Thinking versus Feeling

According to Briggs-Myers, “Thinking is essentially impersonal. Its goal is objective truth, independent of the personality and wishes of the thinker or anyone else.” In contrast, “People (even thinkers) do not like to be viewed impersonally and relegated to the status of ‘objects.’ Human motives are notably personal. Therefore, in the sympathetic handling of people where personal values are important, feeling is the more effective instrument.”
She says that Thinking types “value logic above sentiment.” They “are usually impersonal, being more interested in things than in human relationships.” They are “naturally brief and businesslike, they often seem to lack friendliness and sociability without knowing or intending it.” Finally, they “suppress, undervalue, and ignore feeling that is incompatible with the thinking judgments.”
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In contrast, Feeling types “value sentiment above logic.” They “are usually personal, being more interested in people than in things.” They are “naturally friendly, whether sociable or not, they find it difficult to be brief and businesslike.” Finally, they “suppress, undervalue, and ignore thinking that is offensive to the feeling judgments.”
One can see from these quotes that the MBTI split between Thinking and Feeling corresponds precisely to our division between objective and subjective. From a researcher’s viewpoint, this means that we have ‘hit the jackpot.’ We don’t have to study the relationship between objective and subjective all by ourselves. Instead, we can use the information that has already been gathered by MBTI in its study of Thinking versus Feeling.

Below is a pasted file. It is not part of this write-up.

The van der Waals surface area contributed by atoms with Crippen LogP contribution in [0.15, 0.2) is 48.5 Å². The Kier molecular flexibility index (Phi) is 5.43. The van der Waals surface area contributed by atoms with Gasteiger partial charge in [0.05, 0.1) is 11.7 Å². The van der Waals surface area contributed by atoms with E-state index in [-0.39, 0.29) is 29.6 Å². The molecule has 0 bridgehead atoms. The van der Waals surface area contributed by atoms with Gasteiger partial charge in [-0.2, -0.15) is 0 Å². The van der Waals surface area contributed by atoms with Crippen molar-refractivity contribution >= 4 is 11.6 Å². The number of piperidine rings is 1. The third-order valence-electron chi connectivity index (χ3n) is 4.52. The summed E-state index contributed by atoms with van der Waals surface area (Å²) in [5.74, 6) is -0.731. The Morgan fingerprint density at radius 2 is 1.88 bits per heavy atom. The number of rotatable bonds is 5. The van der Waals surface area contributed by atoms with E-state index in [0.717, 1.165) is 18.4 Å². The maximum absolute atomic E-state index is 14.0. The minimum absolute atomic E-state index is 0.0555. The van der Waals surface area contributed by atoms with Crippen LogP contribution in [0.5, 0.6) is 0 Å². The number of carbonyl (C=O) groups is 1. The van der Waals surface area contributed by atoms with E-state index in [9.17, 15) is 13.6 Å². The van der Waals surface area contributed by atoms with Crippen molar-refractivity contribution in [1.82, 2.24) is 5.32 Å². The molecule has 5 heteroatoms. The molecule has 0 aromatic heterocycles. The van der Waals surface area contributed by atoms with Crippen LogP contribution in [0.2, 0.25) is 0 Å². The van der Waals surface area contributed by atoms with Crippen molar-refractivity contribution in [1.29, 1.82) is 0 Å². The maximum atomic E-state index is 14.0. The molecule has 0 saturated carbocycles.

But, MBTI talks about three other major splits. Are these as fundamental as the separation between Thinking and Feeling? Let me answer this question by describing my encounter with MBTI. While I was working on the rough draft of this book, my brother was putting together a website describing the theory of mental symmetry. When he posted his information, he offered a prize to anyone who could find a critical flaw in the theory. The major challenge came from a researcher in MBTI, who claimed that it was more complete than our system. In response, we took several months to analyze MBTI.
The correspondence of objective and subjective with Thinking and Feeling was the easiest to notice. As you can see from the material written so far, this division formed a basic part of my analysis. As a person, I had spent years struggling with this separation. As we went further and studied the three other divisions, we saw that they were also fundamental. And when I examined my research and writing in the light of MBTI, I noticed that I too had discovered these same basic splits. Therefore, I decided to revise this book in the light of our new understanding.
So, which is the better theory? MBTI or mental symmetry? Well, how does one evaluate a theory? With Teacher emotion. And what produces positive Teacher feelings? Order within complexity. Therefore, the theory which manages to tie together more information in a tighter way is the winner. And if one theory can subsume the other—if it is a superset of the other—then its victory is absolute. This I propose to do in this book. Among other things, I will be explaining all of the fundamental aspects of MBTI in terms of mental symmetry. Will this mean that MBTI is wrong? No, that is a Perceiver question rooted in Mercy divisions. Rather, it will mean that MBTI is a Teacher subset of mental symmetry. Not wrong, but incomplete. What makes a theory incomplete? Usually, faulty assumptions. But what are the faulty assumptions of MBTI? Ah, first we have to describe the theory. Then we will look at its assumptions. So, let us move on to the next MBTI division of Sensing versus iNtuition.